|Cover design by The Cover Factory|
Salt, 15 June 2018
Source: Purchased directly from publisher
I'd been looking forward to Gamble ever since I spotted it in the Salt catalogue, having loved Hadley-Pryce's previous slice of self-referential noir, The Black Country (review here). And it didn't disappoint. It is though one of those books I can see is going to be hard to review. These are - for me - books which, in spite of enjoying immensely, are tricky because they are in some sense perfect. They are the ultimate distillation, the essence, of what it was the author was trying to convey, so that any attempt at a summary or a discussion only seems to detract. I'm sure there's an idea in mathematics or computer science about an object that can't be compressed any further because it is, itself, the most compact representation of itself. It's like that.
Anyway, enough waffle, to Gamble. This is one weird book. To begin with the obvious, the voice is like nothing I'd encountered before. It has a narrator, yes, and that might be an omniscient, third person narrator, - but it's hard to tell. The book describes teacher Greg Gamble's past actions, thoughts, and feelings in a generally third person way, but it frequently cuts away, as it were:
"He'll say he felt all his thoughts hardening off..."
"That's what Gamble will tell you"
or even more pointedly
"He'll say now..."
It's as if there is a kind of filter going on. At the same time as being reported on, Gamble is, we sense, being informed on, being judged. What do they mean, all these "He'll says"? Do they imply that Gamble will, if pressed, deceive? Or that he has reflected on his life and is now prepared to admit things he couldn't face at the time?
And if there is deception, how deep is it? Is Gamble misleading us about the plain facts of what happened - did any of this story actually happen, at least any of it not witnessed, not involving, another person? Or is he misleading us about his attitude, his thoughts, the interpretation he placed - then or now, whenever now is - on all those moments documented in this book? Because they are documented, in exquisite detail but also (because of the foregoing) absolute obscurity. This is the story of a middle-aged man with regrets. A selfish, solipsistic, man who seems not hostile, not resentful, but simply bored with his wife Carolyn and daughter Isabelle, to the extent of almost withdrawing from their lives until, perhaps, some crisis call on him to "perform".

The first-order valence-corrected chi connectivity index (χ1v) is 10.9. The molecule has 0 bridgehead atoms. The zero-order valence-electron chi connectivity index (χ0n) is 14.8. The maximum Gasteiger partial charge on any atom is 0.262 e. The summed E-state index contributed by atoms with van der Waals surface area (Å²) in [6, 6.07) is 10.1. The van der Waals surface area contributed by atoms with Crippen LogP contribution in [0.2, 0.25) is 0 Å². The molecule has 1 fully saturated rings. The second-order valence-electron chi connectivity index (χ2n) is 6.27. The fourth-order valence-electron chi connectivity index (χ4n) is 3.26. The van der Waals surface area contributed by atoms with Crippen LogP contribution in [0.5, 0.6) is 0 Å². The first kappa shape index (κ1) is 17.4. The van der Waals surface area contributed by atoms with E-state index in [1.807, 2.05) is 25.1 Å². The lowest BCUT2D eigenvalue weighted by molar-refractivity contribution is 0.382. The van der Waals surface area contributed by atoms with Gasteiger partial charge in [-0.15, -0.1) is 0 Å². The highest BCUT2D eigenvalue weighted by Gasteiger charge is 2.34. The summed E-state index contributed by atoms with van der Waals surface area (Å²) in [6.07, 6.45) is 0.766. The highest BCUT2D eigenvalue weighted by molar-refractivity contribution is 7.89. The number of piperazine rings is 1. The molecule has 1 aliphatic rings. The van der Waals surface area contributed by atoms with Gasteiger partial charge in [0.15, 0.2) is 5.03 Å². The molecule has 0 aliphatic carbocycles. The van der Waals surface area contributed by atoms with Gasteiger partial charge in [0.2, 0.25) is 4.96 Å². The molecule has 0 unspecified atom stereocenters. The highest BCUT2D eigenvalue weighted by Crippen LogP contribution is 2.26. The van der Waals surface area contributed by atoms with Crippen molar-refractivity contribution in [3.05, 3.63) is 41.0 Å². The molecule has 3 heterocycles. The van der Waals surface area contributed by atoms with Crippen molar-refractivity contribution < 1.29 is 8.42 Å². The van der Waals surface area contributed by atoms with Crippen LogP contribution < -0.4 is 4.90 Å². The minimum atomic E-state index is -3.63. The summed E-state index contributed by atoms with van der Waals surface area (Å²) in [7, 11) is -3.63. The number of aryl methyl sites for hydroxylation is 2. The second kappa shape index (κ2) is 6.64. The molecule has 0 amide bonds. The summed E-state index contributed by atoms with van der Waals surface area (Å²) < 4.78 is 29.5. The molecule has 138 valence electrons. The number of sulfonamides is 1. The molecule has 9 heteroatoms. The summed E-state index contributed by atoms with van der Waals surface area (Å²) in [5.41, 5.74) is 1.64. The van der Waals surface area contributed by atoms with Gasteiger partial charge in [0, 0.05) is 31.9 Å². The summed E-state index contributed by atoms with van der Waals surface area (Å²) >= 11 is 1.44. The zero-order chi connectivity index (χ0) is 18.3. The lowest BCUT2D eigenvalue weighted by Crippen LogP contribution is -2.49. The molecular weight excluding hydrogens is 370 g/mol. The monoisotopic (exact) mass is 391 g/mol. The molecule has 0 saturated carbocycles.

At the same time he seems ever ready to pay attention to young women, especially young women who are his former pupils. He seems possessed almost of an adolescent attitude, a smouldering anger and tendency to act up (there's lots of smouldering in this book, it's a very smoky book with Gamble's indulgence in smoking almost a badge of rebellion - both against his family and humdrum life and also, perhaps, the illness that it is hinted is gnawing away at him). And there is that youthful self-centredness, inability to consider the consequences of his actions for others. (In one place he rejoices that a young woman he fancies appears "uncareful"). All conveyed in delicate, telling detail which is sometimes (Gamble being the kind of man he is) quite hard to bear. In short I think that Hadley-Pryce has completely nailed a certain sort of character - let's be honest, a certain sort of man. In one sense merciless, exposing him at times as very unpleasant, she's isn't - and the reader won't be - completely devoid of sympathy.
That is, of course, assuming you come to the conclusion that Gamble - if he is in some sense controlling the narration - gives you a sort-of accurate account of what happens. "He'll say he just needed - needs - someone to talk to. Just to talk". So we are told at the end of the book. Is the reader that someone? If so, can they rely on what they are told, or is it just Greg Gamble? He's tricky, that one. "There would have been an argument. But he had - has - a way of sounding sincere when he needs to..."
This book is heavy on contagion, on taint, Gamble exults, after one encounter, at having been tainted, something also expressed in his smoking or the way he seems to glory in the dank, oily waters of the canal. Given the remarkable sense of both closeness and distancing that the text achieves, it's a taint the reader finds hard to avoid: "He felt he was an expert at using and manipulating language to stroke this girl", "He'll say he thought he deserved her.." [my emphasis] - how creepy is that?
In some ways a distinctly uncomfortable read, this is nevertheless a book that must be read. Its prose will ensnare and entrap and it will leave something - perhaps something like a little pearl - behind. Quite apart from the vividly drawn character of Gamble himself, the prose is arresting and haunting throughout.
"There were sounds. Coughs of sounds, anyway." Somebody that Gamble has lost and misses had "flickered, like an illness" in his imagination and memory. A canal is "carved in black against the landscape".
It is a stunning read, though short - its 180 pages packs in more emotion, albeit viscous, congealed emotion like those canal waters - that may books three or four times as long. Written without chapters, it comes over as the transcript of a debrief or an interrogation. A report, perhaps, garnered from tapes produced in some smoky interview room. Raw take, with no introduction, no conclusion, no analysis, no artificial structure imposed on the singular internal life of Mr Gamble.
For more about the book, and to buy a copy, see the publisher's website here.